“We’re pretty nature- and eco-friendly in Matthews,” said Palmer.  “This just gives us that right to say this is a community that cares about wildlife.”  She said certification will be attractive to residents and businesses looking for a place to settle down.

Palmer expects HAWK to eventually branch out beyond Matthews into surrounding areas like Mint Hill.  If Mint Hill residents or businesses have questions about certification or general wildlife concerns, HAWK will gladly answer them.

“We do it because we love nature, we love animals.  We care about the environment,” said Palmer.

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Matthews will launch its new residential roll-out recycling cart program the week of August 8

The Town of Matthews will introduce its new roll-out recycling containers in early August. All households in the Town will receive one new green roll-out recycling cart. The carts are 96 gallons and will be collected every other week on the same day as their garbage collection day. Garbage collection will still happen every week and on the same schedule. There is no charge for the first cart.

There are several benefits to having an every other week roll-out cart recycling program.

“The carts are easier for citizens to maneuver, have a lid which prevents littering and hold more than the small bins we now use,” said Matthews Town Manager Hazen Blodgett. “We will also save money by only collecting recycling every other week which means fewer trucks on the road and less air pollution.” Continue reading

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Spring cleaning leads to rise in illegal dumping

Trash dumped on Castleford Drive in the Chace Water Subdivision 4-19-11

Mint Hill Police reported last week that there is an uptick in illegal dumping of trash and debris in the town. With at least two dozen neighborhoods that have empty lots in town, and many residents cleaning homes and yards for spring, the police are asking residents to call the department dispatch to report suspicious activity.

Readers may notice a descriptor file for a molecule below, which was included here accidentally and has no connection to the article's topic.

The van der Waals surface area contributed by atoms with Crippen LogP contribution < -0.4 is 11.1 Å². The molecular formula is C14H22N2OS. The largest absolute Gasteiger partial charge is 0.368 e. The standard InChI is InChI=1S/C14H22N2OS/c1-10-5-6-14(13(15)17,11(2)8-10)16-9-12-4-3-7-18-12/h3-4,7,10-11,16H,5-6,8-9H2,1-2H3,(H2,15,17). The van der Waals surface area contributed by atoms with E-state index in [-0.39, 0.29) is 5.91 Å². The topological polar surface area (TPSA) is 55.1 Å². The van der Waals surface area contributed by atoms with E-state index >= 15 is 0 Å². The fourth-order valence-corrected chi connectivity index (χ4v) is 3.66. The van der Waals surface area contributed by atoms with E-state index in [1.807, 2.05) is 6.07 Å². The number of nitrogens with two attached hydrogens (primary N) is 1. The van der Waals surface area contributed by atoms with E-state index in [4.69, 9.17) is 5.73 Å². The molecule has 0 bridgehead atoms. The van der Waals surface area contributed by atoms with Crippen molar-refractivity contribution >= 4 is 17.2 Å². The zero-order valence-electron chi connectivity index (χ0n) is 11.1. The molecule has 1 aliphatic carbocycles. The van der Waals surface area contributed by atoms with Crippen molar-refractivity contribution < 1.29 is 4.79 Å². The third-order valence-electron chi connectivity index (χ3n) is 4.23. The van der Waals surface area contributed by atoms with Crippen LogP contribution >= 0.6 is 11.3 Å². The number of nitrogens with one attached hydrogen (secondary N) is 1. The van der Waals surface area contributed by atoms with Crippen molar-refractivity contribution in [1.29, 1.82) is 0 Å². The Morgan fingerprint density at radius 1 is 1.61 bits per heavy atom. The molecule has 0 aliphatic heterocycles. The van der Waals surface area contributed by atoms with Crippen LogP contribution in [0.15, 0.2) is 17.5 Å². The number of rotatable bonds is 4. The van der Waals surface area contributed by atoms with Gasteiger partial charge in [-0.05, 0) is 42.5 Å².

In 2010, Mint Hill saw more than a dozen illegal dumping issues. The illegal dumping occurred mostly in undeveloped subdivisions and their streets, on vacant
lots and on properties with vacant homes. In addition, police report that there have been several issues with vandalism of vacant homes mainly at undeveloped subdivisions.
Lieutenant J.K. Rowell with Mint Hill Police said a “handful” of Mint Hill residents have noticed suspicious vehicles approaching vacant lots and vacant properties and have contacted authorities. Continue reading

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Tucker: ‘We have the resources to become energy independent’

Tommy Tucker (R-35), who represents the Mint Hill area in the North Carolina Senate, released this video about an energy bill he is co-sponsoring with Bob Rucho and Harry Brown.

The bill, predictably called the Energy Jobs Act, will make off shore drilling for natural gas possible in the state, as well as other energy exploration.